In the end, though, Danger Close’s promise of an authentic experience is vastly overshadowed by the game’s lack of polish, resulting in a game that could (and should) have been much better than the Warfighter we ended up with. It’s a shame, because the campaign’s tactical focus is a real breath of fresh air, but unless they patch the s*** out of this thing, most of you will be left wondering whether Medal of Honor got out of basic training.

SUMMARY: A lot of great ideas that fall flat on their face in their execution keeps this game from getting anywhere close to what it potentially could have been.

  • THE GOOD: One of the generation’s best attempts at a big-budget tactical shooter
  • THE BAD: Countless bugs keep it from reaching its true potential
  • THE UGLY: The thought of being a fly on the wall during MOH’s postmortem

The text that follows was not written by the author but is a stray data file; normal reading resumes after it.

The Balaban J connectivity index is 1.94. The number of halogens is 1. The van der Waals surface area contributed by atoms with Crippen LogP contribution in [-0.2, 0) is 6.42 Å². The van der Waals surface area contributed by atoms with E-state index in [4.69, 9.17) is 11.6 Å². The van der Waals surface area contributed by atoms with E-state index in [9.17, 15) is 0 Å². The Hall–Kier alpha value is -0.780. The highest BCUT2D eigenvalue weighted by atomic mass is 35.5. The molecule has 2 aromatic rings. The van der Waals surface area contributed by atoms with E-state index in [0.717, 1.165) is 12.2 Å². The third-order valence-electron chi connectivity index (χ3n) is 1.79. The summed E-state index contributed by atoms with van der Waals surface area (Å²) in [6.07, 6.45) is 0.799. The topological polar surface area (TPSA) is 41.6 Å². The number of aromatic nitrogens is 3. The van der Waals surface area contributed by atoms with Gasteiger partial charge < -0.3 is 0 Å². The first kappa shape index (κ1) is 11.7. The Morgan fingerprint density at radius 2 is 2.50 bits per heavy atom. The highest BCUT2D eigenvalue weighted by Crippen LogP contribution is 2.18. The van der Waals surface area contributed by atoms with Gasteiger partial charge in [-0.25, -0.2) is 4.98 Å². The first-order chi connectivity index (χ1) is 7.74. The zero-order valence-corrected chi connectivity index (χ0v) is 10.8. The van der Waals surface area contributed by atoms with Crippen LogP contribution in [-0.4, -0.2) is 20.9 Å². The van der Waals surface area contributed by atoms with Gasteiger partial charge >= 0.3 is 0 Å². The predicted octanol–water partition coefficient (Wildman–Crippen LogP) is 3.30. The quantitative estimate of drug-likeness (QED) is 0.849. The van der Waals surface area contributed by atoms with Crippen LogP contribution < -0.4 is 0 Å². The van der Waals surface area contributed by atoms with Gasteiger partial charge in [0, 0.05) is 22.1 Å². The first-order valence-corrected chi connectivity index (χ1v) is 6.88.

SCORE: 6.5

Medal of Honor: Warfighter is available on Xbox 360, PS3, PC, and Wii-U. Primary version reviewed was for PS3. 

EGM Review: Medal of Honor: Warfighter

Does Medal of Honor: Warfighter have a chance to go toe-to-toe with some other military FPS game out there? Check out our review to find out!

By | 10/29/2012 09:25 PM PT

Reviews

It’s own worst enemy

As a fan of tactical first-person shooters, I was admittedly pumped to witness what should’ve been an epic battle between two triple-A military-themed shooters in Medal of Honor: Warfighter and Call of Duty: Black Ops II. Both promised big-budget thrills and hardcore multiplayer options that would serve as new high-water marks for the genre, and early looks had me convinced that EA had a shot at knocking Activision off their perch.

And now that D-Day has finally arrived? Well, to put it simply, it didn’t quite work out that way. Like a platoon pushing up a heavily fortified beach, Medal of Honor: Warfighter comes off like a well-intended op that met with one too many points of resistance. Its primary enemy? Bugs, bugs, and more bugs—as in, enough unfortunate uglies to make you wonder if you’re playing a digital rendition of Starship Troopers. Despite a hefty day-one patch, you’re going to encounter some serious AI pathing problems, clipping issues, and network glitches galore that mar an otherwise intriguing set of ideas.